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Inquirer Daily News

Archive: June, 2009

POSTED: Tuesday, June 23, 2009, 10:58 PM

The "Hippest Booking of the Year" award has been claimed by Borgata, which earlier today, announced it has booked The Roots (a.k.a. The Coolest Band In the  Galaxy) for a residency gig that kicks off July 24.

The eclectic, genre-melting unit from Philly--which currently serves as the house band for "Late Night with Jimmy Fallon"-- will perform a series of gigs in the Big B's 1,000-seat Music Box. Each date will also feature a special guest artist, as well as a Roots-hosted afterparty at the mixx danceteria.

“As Philly natives, we have been to Borgata before and know it’s the leader in the Atlantic City nightlife scene,” said the Roots' Questlove in a statement released by Borgata.  “We couldn’t be more excited to make Borgata our new home,”
“We’ve long looked at artists that we felt would be a natural fit for a residency at our 1,000-seat Music Box theater, but also had the unique ability to transcend into our nightlife offering and represent the multi-dimensional entertainment experience Borgata offers,” said Joe Lupo, Sr. Vice President for Borgata.  “The Roots are a special band that unequivocally embody these qualities-- with a longstanding, highly successful career and deep roots in this region --and we could not be more pleased to welcome them to their exclusive home in Atlantic City.”
Chuck Darrow @ 10:58 PM  Permalink | 0
POSTED: Thursday, June 18, 2009, 2:57 PM

There's no question that when it comes to high finance (make that highest finance), zillionaire Carl Icahn has few, if any peers. But is he really the guy the Tropicana needs at this critical juncture in its almost-29-year history?

I  had the privilege of spending some time on several occasions with Icahn when he owned the Sands, and I enjoyed our time together. He is an interesting--not to mention brilliant--person with an impressive amount of street smarts. And I have absolutely no doubt that one day in the next few years, he will turn the $200 million worth of debt reduction that got him the Trop into yet another major payday (remember, he bought the Sands for $135 million--including the $70 mil he paid Harrah's Entertainment for the Traymore Hotel site fronting the Boardwalk--and sold it to Pinnacle Entertainment for twice that). 

But I'm not sure the Tropicana will benefit from his ownership.

Chuck Darrow @ 2:57 PM  Permalink | 0
POSTED: Tuesday, June 9, 2009, 4:57 PM

It was Sheldon Adelson, Chairman and CEO of Sands Las Vegas Corp., who best summed up the point of his company opening a $743 million slot parlor in on the site of the old Bethlehem Steel works in Bethlehem, Pa.

Addressing an invited audience of politicians, media types and local VIPs at today's official grand opening of the Sands Casino Resort, the 75-year-old gambling tycoon noted that in Hebrew, "'Bethlehem' means 'house of bread.' What do you need to make bread? Dough. That's what we hope to make here."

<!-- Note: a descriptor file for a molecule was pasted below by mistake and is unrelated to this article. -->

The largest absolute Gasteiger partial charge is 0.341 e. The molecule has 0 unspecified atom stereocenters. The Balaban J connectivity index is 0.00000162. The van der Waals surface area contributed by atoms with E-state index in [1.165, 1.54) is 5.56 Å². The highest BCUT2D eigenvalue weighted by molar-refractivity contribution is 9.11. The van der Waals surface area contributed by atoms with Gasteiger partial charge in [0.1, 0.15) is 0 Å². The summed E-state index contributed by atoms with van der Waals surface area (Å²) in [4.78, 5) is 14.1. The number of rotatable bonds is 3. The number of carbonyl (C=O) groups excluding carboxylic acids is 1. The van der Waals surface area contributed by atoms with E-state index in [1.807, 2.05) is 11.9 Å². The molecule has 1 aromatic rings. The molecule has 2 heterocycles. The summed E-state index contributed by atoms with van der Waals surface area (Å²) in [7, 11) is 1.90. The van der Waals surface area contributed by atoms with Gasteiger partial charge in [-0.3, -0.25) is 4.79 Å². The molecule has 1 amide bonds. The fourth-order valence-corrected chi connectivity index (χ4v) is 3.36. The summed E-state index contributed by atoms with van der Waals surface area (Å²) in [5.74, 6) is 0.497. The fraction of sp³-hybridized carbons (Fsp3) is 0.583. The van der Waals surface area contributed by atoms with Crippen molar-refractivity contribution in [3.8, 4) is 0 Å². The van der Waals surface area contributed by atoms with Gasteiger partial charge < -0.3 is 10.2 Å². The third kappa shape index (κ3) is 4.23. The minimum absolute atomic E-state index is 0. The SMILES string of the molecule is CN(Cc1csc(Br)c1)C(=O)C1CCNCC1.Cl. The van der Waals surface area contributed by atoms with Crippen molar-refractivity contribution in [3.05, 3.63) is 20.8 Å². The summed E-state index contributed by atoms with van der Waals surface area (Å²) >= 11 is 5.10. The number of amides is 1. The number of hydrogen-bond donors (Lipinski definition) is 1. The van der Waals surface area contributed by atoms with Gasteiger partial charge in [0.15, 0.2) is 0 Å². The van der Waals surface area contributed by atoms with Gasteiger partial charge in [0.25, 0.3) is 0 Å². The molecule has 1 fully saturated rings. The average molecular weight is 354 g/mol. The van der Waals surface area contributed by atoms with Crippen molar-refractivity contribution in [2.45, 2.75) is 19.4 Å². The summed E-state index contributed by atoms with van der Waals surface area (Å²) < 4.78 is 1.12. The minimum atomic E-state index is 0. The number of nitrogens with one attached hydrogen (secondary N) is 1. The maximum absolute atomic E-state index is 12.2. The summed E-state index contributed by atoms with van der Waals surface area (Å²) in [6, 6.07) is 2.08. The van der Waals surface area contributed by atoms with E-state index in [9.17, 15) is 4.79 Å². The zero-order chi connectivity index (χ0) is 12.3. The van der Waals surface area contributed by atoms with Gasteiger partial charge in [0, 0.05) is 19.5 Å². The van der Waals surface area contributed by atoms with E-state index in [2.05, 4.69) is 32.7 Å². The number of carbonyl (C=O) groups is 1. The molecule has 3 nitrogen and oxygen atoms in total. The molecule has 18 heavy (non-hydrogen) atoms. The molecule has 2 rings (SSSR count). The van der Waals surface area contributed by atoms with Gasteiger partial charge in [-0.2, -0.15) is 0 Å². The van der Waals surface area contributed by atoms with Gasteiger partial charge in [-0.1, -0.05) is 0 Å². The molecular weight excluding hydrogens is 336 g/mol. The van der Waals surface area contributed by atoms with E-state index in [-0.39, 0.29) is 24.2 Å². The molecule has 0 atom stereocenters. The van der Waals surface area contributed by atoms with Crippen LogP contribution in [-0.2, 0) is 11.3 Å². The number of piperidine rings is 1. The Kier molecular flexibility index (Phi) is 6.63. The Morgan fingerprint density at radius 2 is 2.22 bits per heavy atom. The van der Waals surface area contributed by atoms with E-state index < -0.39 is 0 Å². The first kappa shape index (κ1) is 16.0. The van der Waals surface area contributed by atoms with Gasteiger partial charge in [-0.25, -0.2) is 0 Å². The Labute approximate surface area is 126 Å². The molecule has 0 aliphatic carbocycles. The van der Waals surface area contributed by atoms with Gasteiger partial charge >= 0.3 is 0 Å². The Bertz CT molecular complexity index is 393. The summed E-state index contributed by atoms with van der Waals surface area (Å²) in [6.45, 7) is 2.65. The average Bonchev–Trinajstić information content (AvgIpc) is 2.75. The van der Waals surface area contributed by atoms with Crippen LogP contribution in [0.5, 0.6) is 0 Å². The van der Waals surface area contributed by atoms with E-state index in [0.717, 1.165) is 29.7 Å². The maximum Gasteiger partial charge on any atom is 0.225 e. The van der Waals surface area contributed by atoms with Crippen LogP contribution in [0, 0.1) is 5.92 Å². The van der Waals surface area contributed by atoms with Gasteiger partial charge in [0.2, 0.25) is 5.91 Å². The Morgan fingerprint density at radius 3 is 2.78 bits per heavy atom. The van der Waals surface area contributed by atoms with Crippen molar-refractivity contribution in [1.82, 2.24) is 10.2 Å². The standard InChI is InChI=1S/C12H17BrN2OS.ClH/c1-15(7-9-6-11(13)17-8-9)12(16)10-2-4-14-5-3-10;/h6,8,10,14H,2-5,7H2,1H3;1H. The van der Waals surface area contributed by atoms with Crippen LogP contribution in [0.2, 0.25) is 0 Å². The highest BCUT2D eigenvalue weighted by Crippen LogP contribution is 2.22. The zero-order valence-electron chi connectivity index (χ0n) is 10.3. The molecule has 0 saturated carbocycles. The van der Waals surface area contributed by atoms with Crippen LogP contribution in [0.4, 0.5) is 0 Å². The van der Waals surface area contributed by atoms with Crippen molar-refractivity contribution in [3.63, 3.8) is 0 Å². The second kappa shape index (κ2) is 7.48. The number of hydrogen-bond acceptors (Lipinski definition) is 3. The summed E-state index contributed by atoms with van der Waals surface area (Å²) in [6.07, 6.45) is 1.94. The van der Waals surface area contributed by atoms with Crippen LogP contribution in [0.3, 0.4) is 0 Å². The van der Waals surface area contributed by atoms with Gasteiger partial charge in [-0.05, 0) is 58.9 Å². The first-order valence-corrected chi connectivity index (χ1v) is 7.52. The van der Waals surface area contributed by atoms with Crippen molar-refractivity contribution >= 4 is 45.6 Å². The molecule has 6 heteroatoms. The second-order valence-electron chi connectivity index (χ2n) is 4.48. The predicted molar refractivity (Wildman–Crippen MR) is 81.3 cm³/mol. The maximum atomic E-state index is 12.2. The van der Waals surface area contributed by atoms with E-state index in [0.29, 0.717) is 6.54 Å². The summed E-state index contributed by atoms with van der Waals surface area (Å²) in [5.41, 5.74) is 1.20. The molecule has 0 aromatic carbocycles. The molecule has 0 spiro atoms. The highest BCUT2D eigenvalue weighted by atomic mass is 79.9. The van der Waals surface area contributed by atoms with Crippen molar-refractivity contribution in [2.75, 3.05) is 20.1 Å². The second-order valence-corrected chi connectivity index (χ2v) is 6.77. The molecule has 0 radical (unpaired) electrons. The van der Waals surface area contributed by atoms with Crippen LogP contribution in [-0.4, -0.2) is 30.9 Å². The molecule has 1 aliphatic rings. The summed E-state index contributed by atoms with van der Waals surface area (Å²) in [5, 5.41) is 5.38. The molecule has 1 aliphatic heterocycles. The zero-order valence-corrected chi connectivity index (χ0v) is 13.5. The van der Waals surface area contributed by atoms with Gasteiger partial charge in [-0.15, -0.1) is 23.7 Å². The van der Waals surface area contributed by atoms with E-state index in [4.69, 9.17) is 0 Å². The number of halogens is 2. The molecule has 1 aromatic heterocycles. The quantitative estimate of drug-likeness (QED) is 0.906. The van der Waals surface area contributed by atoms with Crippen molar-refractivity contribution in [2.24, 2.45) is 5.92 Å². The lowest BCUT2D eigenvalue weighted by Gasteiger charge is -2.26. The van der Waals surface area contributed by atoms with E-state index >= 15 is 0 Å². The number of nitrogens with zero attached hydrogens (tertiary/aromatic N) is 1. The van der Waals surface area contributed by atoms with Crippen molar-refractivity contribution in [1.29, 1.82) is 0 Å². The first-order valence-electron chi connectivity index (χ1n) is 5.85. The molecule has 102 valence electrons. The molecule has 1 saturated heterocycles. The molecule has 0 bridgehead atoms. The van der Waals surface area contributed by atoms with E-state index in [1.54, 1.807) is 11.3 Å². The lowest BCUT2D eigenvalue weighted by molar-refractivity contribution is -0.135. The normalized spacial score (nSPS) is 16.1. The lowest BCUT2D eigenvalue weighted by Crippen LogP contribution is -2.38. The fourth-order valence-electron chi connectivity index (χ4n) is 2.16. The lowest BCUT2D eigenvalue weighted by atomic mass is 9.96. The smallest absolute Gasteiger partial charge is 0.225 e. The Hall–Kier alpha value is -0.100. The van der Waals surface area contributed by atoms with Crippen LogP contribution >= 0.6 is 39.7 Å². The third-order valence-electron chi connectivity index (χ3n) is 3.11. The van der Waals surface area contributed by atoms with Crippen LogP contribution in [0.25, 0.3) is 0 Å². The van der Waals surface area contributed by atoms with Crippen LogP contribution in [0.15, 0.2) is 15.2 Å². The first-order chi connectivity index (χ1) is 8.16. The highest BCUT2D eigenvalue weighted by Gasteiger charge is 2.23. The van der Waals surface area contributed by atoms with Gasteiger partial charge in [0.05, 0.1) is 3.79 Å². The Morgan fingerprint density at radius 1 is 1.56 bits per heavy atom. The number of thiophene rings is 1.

And judging by the activity in the casino, just yards away from the ballroom where the opening festivities were held, it looks like the dough will be produced in the same kind of volume steel was created in the facility's former life. As hundreds courted Lady Luck on the casino floor, those assembled in the ballroom were treated to a brief, percussive performance by the three-man Blue Man Group (headliners at Las Vegas Sands' Venetian resort on the Vegas strip) and a series of typically self-congratulatory remarks by casino execs, local politicians and Gov. Ed Rendell.

Chuck Darrow @ 4:57 PM  Permalink | 0
POSTED: Friday, June 5, 2009, 4:22 PM

Don't know how I didn't learn it earlier, but thanks to an e-mail from my old pal, author-drummer Bruce Klauber, I just found out the great saxophonist Sam Butera died Wednesday in Las Vegas at age 81.

I won't bother with the autobiographical details, as they are readily available elsewhere online. But I do have a few thoughts about  Sam (I can't imagine him asking anyone to call him "Mr. Butera").
 

Sam and his insanely tight "show band," The Wildest, were mainstays in Atlantic City from the dawn of legal gambling in 1978 well into the 1990s. The act was one of the last two or three of the great Las Vegas lounge acts of the "Rat Pack" era, and everytime they played AyCee,  Sam and his boys brought a little bit of that old-time magic with them. It was extremely cool to see them in long-gone bars like those that used to be at Trump Plaza and what was then known as Resorts International.

Chuck Darrow @ 4:22 PM  Permalink | 0
POSTED: Wednesday, June 3, 2009, 2:44 PM

Now that we won't be wasting away in Margaritaville, what does the future hold for Trump Marina?

Last Sunday, Trump Entertainment Resorts officially pulled the plug on the deal that would have had New York-based Coastal Marina LLC buying the Marina and applying singer Jimmy Buffett's fun-in-the-sun-themed Margaritaville brand/philosophy.

The move could have been a needed shot in the arm for Atlantic City which has been--ahem--buffeted by the twin storms of casinos in Pennsylvania and a still-sour economy.

Chuck Darrow @ 2:44 PM  Permalink | 0
About this blog
Philly native Chuck Darrow has literally covered Atlantic City’s casino scene since Day One: He was there on assignment the night in November 1976 when voters approved legalized casinos.

Since then, Chuck has covered the town and its gaming industry for several area newspapers -- which is why, in some circles, he’s known as “Boardwalk Charlie.”

You can reach Chuck at darrowc@phillynews.com. Reach Chuck at darrowc@phillynews.com.

Chuck Darrow